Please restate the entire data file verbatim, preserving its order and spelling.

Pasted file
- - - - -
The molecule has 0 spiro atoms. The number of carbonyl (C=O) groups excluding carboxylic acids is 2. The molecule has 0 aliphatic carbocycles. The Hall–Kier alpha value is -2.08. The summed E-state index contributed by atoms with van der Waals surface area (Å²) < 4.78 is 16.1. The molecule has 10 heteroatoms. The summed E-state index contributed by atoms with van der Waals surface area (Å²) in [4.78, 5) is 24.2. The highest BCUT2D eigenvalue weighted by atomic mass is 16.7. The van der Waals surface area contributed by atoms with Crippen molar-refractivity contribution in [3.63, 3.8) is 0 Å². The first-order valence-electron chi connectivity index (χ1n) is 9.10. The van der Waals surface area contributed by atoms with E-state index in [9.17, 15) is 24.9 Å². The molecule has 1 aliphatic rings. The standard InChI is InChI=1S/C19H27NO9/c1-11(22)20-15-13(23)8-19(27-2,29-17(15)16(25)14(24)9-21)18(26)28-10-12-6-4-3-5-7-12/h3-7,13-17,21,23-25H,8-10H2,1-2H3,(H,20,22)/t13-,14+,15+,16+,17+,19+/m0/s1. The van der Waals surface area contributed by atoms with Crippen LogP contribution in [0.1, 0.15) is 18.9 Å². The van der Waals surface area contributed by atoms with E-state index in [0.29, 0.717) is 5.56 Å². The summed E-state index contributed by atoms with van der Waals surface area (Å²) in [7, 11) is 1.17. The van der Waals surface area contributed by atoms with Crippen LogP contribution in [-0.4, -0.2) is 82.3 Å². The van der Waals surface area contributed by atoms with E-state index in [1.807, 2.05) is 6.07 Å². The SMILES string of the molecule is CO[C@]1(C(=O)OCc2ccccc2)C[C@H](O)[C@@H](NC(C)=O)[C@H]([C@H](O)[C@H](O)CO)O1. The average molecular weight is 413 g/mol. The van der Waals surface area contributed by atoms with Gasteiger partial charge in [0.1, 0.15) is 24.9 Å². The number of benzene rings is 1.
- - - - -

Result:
The molecule has 0 spiro atoms. The number of carbonyl (C=O) groups excluding carboxylic acids is 2. The molecule has 0 aliphatic carbocycles. The Hall–Kier alpha value is -2.08. The summed E-state index contributed by atoms with van der Waals surface area (Å²) < 4.78 is 16.1. The molecule has 10 heteroatoms. The summed E-state index contributed by atoms with van der Waals surface area (Å²) in [4.78, 5) is 24.2. The highest BCUT2D eigenvalue weighted by atomic mass is 16.7. The van der Waals surface area contributed by atoms with Crippen molar-refractivity contribution in [3.63, 3.8) is 0 Å². The first-order valence-electron chi connectivity index (χ1n) is 9.10. The van der Waals surface area contributed by atoms with E-state index in [9.17, 15) is 24.9 Å². The molecule has 1 aliphatic rings. The standard InChI is InChI=1S/C19H27NO9/c1-11(22)20-15-13(23)8-19(27-2,29-17(15)16(25)14(24)9-21)18(26)28-10-12-6-4-3-5-7-12/h3-7,13-17,21,23-25H,8-10H2,1-2H3,(H,20,22)/t13-,14+,15+,16+,17+,19+/m0/s1. The van der Waals surface area contributed by atoms with Crippen LogP contribution in [0.1, 0.15) is 18.9 Å². The van der Waals surface area contributed by atoms with E-state index in [0.29, 0.717) is 5.56 Å². The summed E-state index contributed by atoms with van der Waals surface area (Å²) in [7, 11) is 1.17. The van der Waals surface area contributed by atoms with Crippen LogP contribution in [-0.4, -0.2) is 82.3 Å². The van der Waals surface area contributed by atoms with E-state index in [1.807, 2.05) is 6.07 Å². The SMILES string of the molecule is CO[C@]1(C(=O)OCc2ccccc2)C[C@H](O)[C@@H](NC(C)=O)[C@H]([C@H](O)[C@H](O)CO)O1. The average molecular weight is 413 g/mol. The van der Waals surface area contributed by atoms with Gasteiger partial charge in [0.1, 0.15) is 24.9 Å². The number of benzene rings is 1.